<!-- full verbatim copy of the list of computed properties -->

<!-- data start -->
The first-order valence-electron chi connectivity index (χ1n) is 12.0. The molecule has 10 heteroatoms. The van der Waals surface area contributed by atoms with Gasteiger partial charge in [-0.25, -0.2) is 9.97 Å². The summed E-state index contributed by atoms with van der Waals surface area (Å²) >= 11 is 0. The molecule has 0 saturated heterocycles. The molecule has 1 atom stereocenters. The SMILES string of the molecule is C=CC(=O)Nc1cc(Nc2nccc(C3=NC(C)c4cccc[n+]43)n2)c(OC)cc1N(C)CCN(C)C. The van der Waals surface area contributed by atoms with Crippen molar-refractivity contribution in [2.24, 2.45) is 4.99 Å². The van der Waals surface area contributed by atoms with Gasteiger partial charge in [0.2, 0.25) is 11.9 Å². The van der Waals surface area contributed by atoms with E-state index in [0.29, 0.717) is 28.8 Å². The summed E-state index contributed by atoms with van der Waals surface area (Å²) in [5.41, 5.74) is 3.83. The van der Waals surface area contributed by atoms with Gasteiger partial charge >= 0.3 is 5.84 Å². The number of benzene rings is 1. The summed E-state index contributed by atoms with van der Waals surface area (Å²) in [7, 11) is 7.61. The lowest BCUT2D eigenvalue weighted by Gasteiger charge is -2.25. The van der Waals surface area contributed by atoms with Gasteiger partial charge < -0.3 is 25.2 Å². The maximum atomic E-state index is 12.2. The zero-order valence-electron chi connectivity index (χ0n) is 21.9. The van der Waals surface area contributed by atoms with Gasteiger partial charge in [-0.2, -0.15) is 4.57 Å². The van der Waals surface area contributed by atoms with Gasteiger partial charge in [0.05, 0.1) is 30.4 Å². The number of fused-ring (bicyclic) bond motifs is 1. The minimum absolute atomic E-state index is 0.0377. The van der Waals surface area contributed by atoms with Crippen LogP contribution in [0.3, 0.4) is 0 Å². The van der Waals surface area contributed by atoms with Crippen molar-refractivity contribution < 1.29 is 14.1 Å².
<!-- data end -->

The first-order valence-electron chi connectivity index (χ1n) is 12.0. The molecule has 10 heteroatoms. The van der Waals surface area contributed by atoms with Gasteiger partial charge in [-0.25, -0.2) is 9.97 Å². The summed E-state index contributed by atoms with van der Waals surface area (Å²) >= 11 is 0. The molecule has 0 saturated heterocycles. The molecule has 1 atom stereocenters. The SMILES string of the molecule is C=CC(=O)Nc1cc(Nc2nccc(C3=NC(C)c4cccc[n+]43)n2)c(OC)cc1N(C)CCN(C)C. The van der Waals surface area contributed by atoms with Crippen molar-refractivity contribution in [2.24, 2.45) is 4.99 Å². The van der Waals surface area contributed by atoms with Gasteiger partial charge in [0.2, 0.25) is 11.9 Å². The van der Waals surface area contributed by atoms with E-state index in [0.29, 0.717) is 28.8 Å². The summed E-state index contributed by atoms with van der Waals surface area (Å²) in [5.41, 5.74) is 3.83. The van der Waals surface area contributed by atoms with Gasteiger partial charge >= 0.3 is 5.84 Å². The number of benzene rings is 1. The summed E-state index contributed by atoms with van der Waals surface area (Å²) in [7, 11) is 7.61. The lowest BCUT2D eigenvalue weighted by Gasteiger charge is -2.25. The van der Waals surface area contributed by atoms with Gasteiger partial charge < -0.3 is 25.2 Å². The maximum atomic E-state index is 12.2. The zero-order valence-electron chi connectivity index (χ0n) is 21.9. The van der Waals surface area contributed by atoms with Gasteiger partial charge in [-0.2, -0.15) is 4.57 Å². The van der Waals surface area contributed by atoms with Gasteiger partial charge in [0.05, 0.1) is 30.4 Å². The number of fused-ring (bicyclic) bond motifs is 1. The minimum absolute atomic E-state index is 0.0377. The van der Waals surface area contributed by atoms with Crippen LogP contribution in [0.3, 0.4) is 0 Å². The van der Waals surface area contributed by atoms with Crippen molar-refractivity contribution < 1.29 is 14.1 Å².